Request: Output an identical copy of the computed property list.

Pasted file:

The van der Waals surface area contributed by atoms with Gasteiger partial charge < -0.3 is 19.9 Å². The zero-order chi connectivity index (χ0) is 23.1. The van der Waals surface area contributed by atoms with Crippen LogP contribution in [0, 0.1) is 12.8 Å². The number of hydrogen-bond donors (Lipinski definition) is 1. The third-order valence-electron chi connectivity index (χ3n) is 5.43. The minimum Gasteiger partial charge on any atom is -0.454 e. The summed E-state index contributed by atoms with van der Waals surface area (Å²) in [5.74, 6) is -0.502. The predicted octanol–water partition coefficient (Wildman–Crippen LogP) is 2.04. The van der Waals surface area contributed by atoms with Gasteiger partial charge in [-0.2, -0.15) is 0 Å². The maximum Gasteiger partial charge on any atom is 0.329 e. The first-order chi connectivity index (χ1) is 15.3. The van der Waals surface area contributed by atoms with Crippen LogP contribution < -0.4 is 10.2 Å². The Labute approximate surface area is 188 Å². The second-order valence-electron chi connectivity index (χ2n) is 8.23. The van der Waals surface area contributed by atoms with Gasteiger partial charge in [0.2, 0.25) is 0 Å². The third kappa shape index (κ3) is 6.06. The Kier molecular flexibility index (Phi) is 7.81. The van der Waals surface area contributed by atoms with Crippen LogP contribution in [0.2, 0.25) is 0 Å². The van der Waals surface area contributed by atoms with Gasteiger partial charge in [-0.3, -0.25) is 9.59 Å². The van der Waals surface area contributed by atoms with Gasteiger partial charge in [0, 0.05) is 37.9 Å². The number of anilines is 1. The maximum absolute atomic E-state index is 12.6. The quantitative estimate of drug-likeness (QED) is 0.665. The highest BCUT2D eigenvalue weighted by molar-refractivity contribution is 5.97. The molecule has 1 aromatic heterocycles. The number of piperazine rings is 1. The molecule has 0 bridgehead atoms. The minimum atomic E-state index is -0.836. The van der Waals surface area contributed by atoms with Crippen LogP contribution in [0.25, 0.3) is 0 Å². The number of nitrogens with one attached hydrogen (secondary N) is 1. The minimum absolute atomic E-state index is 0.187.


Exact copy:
The van der Waals surface area contributed by atoms with Gasteiger partial charge < -0.3 is 19.9 Å². The zero-order chi connectivity index (χ0) is 23.1. The van der Waals surface area contributed by atoms with Crippen LogP contribution in [0, 0.1) is 12.8 Å². The number of hydrogen-bond donors (Lipinski definition) is 1. The third-order valence-electron chi connectivity index (χ3n) is 5.43. The minimum Gasteiger partial charge on any atom is -0.454 e. The summed E-state index contributed by atoms with van der Waals surface area (Å²) in [5.74, 6) is -0.502. The predicted octanol–water partition coefficient (Wildman–Crippen LogP) is 2.04. The van der Waals surface area contributed by atoms with Gasteiger partial charge in [-0.2, -0.15) is 0 Å². The maximum Gasteiger partial charge on any atom is 0.329 e. The first-order chi connectivity index (χ1) is 15.3. The van der Waals surface area contributed by atoms with Crippen LogP contribution < -0.4 is 10.2 Å². The Labute approximate surface area is 188 Å². The second-order valence-electron chi connectivity index (χ2n) is 8.23. The van der Waals surface area contributed by atoms with Gasteiger partial charge in [0.2, 0.25) is 0 Å². The third kappa shape index (κ3) is 6.06. The Kier molecular flexibility index (Phi) is 7.81. The van der Waals surface area contributed by atoms with Crippen LogP contribution in [0.2, 0.25) is 0 Å². The van der Waals surface area contributed by atoms with Gasteiger partial charge in [-0.3, -0.25) is 9.59 Å². The van der Waals surface area contributed by atoms with Gasteiger partial charge in [0, 0.05) is 37.9 Å². The number of anilines is 1. The maximum absolute atomic E-state index is 12.6. The quantitative estimate of drug-likeness (QED) is 0.665. The highest BCUT2D eigenvalue weighted by molar-refractivity contribution is 5.97. The molecule has 1 aromatic heterocycles. The number of piperazine rings is 1. The molecule has 0 bridgehead atoms. The minimum atomic E-state index is -0.836. The van der Waals surface area contributed by atoms with Crippen LogP contribution in [0.25, 0.3) is 0 Å². The number of nitrogens with one attached hydrogen (secondary N) is 1. The minimum absolute atomic E-state index is 0.187.